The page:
M. C. Richards

M. C. (Mary Caroline) Richards (1916 – 1999) was a poet, potter, painter, essayist, dancer, translator, and teacher. She was born in Weiser, Idaho, but grew up in Portland, Oregon attending Reed College and receiving a PhD from the University of California in Berkeley, both schools known (even then) for their unorthodox teaching methods. Richards joined the faculty at Black Mountain College in 1945 and was the only woman on the faculty with a terminal degree in the humanities. Richards was immersed in teaching, writing, theater, dance, and pottery; she was also the founder of the influential Black Mountain Review. In 1949, Richards became the chair of the faculty at Black Mountain and devoted herself to the growth and enrichment of the Black Mountain Community as a whole. She played an essential role in maintaining the community’s balance in the wake of Josef and Anni Albers’ resignation in 1949 and before the rise of Charles Olson as the college’s leader in 1953. Also notable, Richards was among those who participated in the 1952 Happening at Black Mountain College titled, Theater Piece No. 1, a multi-media experimental performance conceived by John Cage and David Tudor.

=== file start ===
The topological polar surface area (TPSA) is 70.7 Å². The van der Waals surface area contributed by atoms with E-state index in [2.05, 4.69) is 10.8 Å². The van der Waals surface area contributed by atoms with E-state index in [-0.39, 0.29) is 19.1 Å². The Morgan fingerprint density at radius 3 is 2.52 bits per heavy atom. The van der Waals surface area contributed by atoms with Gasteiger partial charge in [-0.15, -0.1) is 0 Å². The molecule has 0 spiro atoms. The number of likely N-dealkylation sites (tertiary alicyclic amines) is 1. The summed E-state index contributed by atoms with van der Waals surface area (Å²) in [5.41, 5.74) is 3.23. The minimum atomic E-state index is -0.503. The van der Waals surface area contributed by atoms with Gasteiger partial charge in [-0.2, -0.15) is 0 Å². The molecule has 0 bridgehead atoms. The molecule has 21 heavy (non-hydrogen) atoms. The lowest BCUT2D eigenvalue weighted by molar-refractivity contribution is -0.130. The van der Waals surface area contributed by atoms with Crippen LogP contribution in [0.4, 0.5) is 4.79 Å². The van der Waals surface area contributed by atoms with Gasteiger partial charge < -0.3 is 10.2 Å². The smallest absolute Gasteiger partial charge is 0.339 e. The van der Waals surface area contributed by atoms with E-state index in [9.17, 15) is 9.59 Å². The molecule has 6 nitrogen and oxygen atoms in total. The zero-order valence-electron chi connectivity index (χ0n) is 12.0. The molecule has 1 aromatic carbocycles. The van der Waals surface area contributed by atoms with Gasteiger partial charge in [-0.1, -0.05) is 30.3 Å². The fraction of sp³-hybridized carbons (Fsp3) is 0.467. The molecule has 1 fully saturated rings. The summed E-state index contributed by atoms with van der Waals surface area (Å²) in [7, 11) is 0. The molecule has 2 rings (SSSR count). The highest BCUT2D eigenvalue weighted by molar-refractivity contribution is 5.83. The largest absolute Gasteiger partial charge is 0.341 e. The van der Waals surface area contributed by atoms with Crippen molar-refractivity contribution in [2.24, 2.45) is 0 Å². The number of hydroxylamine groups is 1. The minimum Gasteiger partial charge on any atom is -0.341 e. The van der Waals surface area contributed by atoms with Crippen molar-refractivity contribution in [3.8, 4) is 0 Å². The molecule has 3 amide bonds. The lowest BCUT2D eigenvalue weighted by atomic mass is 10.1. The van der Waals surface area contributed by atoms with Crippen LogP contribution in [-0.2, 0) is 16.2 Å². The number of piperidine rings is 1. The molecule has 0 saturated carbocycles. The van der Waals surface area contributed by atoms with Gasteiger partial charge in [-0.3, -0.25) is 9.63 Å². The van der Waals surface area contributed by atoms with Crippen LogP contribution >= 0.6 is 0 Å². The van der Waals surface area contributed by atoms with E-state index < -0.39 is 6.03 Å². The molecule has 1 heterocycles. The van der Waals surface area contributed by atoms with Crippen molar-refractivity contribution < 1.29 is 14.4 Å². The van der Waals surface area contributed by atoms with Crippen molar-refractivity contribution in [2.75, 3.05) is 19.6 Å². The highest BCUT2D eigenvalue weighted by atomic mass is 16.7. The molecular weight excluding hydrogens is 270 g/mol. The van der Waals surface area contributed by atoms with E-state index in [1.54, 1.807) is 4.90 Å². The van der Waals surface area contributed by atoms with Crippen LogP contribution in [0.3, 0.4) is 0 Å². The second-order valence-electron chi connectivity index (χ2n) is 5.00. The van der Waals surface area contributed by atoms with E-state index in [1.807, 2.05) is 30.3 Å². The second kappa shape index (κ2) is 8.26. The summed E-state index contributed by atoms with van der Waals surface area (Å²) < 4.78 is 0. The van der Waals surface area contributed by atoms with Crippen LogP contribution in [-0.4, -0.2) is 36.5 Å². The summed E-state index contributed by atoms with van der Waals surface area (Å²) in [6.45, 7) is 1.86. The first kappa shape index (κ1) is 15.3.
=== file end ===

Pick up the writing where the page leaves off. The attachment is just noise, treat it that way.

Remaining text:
Richard’s investment in Black Mountain led to a lifelong commitment to communal living, Along with Karen Karnes, David Weinrib, David Tudor, John Cage, Merce Cunningham, Paul and Vera Williams, Richard left Black Mountain to start the Gate Hill Cooperative, an experiment integrating art, family and community. At Gate Hill, Richards and Karnes shared a pottery studio. From 1968 until her death, Richards taught at the University of Creation Spirituality in California, where faculty included artists, scientists, ecological and social justice activists, religious practitioners from Christian, Buddhist, Jewish, Native American, Sufi and Hindu traditions. Richards wrote a number of poetry chapbooks and collection and books on pottery. Her most well known publication is Centering: On Pottery, Poetry and the Person first published in 1964 and reprinted in 1989. The book continues to enjoy a cult following among poets and craftspeople.

Renowned potter, Cynthia Bringle

discusses her relationship with M.C. Richards

 Click here for a letter from MC Richards to John Andrew Rice